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What’s Your Return on Capital?

Too many marketers tolerate poor return on invested capital. In fact, very few marketers know exactly how many dollars they have invested into each of their business sectors.   Would you know off the top of your head if you are receiving adequate return on just your dealer contract business, or just your cardlocks, or just the retail stores you operate, or your just propane business? To answer this question you must know:

1)      Total capital invested in each business sector.

2)      Rate of return on that capital.

If you are not generating profit and loss statements by individual sector or divisions, you must start there. It’s vitally important to distinguish profit on each sector so one highly profitable sector doesn’t hide losses or just breakeven in other sectors.

Splitting your company financials into divisions is not as hard as it sounds. Enlist the help of your GL vendor as they have likely helped other companies make the transition and know the steps needed in their unique accounting system intimately.

As you segregate into sectors, you will find revenue and expenses that are difficult to assign to a particular sector, such as owner’s salary. Any expense that is not directly related to a particular sector should go into an Administrative Division. However, this Administrative Division’s revenue and expenses must be allocated at month end in an equitable manner to the other divisions. Sales, gallonage, and personnel hours are all standard methods to allocate administrative overhead. (See our website for prior MFA issues on overhead allocation if needed.)

So now that you know the profit of each sector, the vital question becomes, “Is that profit adequate for the capital employed for that sector?” Capital employed is defined as your investment in assets needed to run that sector. For instance, for your trucking division, capital employed would be the sum total of your real estate investment (zero if you rent), and your truck and equipment investment.

Any cost that is already accounted for in your income statement does not “count” in your capital employed. For instance, your driver’s salaries and insurance are already in your profit statement. For store operations, include your real estate, equipment, and base inventory as your capital employed, but not maintenance and repairs.

At Meridian, we are frequently asked whether marketers should value their assets at cost or present market value. The answer is market value. If you paid $50,000 for your bulk plant in 1935, but the land is worth $2,000,000 today, theoretically you could sell your land for $2,000,000 and stash that money away in another investment. This market value is what makes ROCE (Return on Capital Employed) a different ratio than the old-fashioned ROA (Return on Assets).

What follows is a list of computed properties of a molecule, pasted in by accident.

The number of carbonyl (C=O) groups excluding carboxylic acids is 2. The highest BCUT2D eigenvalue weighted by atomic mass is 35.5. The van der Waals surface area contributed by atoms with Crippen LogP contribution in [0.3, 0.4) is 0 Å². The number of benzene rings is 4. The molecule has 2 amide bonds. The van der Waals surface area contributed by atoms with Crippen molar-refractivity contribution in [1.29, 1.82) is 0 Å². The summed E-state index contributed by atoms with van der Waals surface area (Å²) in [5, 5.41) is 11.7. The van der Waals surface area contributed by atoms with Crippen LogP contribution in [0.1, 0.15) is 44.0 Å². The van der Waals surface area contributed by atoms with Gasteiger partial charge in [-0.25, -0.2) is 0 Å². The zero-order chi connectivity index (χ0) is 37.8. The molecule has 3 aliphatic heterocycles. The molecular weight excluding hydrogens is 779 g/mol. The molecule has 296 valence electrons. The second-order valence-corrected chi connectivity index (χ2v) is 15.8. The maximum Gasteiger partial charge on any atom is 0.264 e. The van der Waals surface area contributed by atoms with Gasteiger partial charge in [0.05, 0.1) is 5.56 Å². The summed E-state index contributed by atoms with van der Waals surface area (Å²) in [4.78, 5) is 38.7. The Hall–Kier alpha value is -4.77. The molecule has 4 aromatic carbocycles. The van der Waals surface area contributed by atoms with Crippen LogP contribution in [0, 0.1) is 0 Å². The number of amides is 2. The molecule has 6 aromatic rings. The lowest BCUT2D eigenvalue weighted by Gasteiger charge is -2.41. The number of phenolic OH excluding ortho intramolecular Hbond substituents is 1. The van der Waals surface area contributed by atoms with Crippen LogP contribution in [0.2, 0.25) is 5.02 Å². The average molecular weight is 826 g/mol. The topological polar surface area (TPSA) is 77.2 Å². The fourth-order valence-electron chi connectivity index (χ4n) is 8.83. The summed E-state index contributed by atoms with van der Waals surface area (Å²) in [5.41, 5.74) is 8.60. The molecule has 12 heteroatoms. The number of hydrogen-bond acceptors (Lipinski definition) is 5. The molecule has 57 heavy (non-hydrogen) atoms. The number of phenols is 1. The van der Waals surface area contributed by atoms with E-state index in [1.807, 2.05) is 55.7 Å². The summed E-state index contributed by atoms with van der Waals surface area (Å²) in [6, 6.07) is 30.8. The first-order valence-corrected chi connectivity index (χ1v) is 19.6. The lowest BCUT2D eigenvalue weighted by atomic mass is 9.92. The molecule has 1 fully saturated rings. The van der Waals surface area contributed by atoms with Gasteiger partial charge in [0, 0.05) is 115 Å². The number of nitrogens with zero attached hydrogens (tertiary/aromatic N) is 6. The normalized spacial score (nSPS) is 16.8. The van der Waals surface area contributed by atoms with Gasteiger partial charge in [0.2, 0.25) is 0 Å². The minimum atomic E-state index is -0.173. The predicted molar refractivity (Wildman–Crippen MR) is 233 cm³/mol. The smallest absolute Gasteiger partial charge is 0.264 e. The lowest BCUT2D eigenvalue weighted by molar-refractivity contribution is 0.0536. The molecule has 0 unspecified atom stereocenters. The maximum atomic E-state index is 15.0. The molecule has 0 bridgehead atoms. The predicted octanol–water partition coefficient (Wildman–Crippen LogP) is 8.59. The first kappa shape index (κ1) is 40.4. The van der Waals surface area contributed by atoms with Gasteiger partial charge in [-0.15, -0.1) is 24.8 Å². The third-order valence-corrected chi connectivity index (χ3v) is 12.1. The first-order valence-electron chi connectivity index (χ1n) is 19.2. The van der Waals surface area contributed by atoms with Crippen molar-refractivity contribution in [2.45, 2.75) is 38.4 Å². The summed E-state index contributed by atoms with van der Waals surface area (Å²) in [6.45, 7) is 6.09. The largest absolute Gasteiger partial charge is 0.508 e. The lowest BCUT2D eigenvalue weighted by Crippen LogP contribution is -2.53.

The other question frequently asked is how loans play into the equation. Capital employed is not impacted by whether you borrowed money for the hard assets. The only role that leverage plays in the equation is a reduction of bottom-line profit if there is interest expense.

So, now let’s get to the actual ROCE calculation, which is simple math. Let’s say last year you invested $750,000 in one of your business sectors, it is still worth $750,000 today, and it produces $50,000 bottom line profit before depreciation annually. Is that an acceptable return on capital employed? By dividing $50,000 by $750,000, we find a ROCE of just less than 6.7%. Is 6.7% too low or just right? That depends upon the project.

Good ROCE, like beauty, is in the eye of the beholder and should be directly related to sector risk. As you review the ROCE for each of your sectors, you should ask yourself, “Are there investment opportunities with equal or less risk that would provide greater return?” So, for instance, if our example project with a 6.7% ROCE was a cardlock operation with risk of bad debts, or a store with risk of vandalism, theft, or employee harm, this ROCE should look too low for that risk.

What is an acceptable ROCE in our industry? A good benchmark to use is 15%. A very stable wholesale operation might border on 12%, and a start up convenience store closer to 18%, but it will be hard to go wrong if you use 15% as your benchmark.

Perform an ROCE calculation for each of your business sectors, then organize those sectors in a hierarchy from highest ROCE to lowest. You will likely find at least one sector that is falling short of 15%, and possibly more. When this happens, you should immediately do additional analysis on any sector below 15%.

Could this part of your business be brought up to 15% with some changes? Within that sector, are there specific under performing assets that could be sold to raise the overall ROCE of the sector? If not, should you be getting out of that sector? If you get out, will that negatively impact other higher ROCE sectors?

Regular ROCE analysis helps you keep your company financially healthy, making sure your all your investments, even the ones from years ago, remain economically viable.

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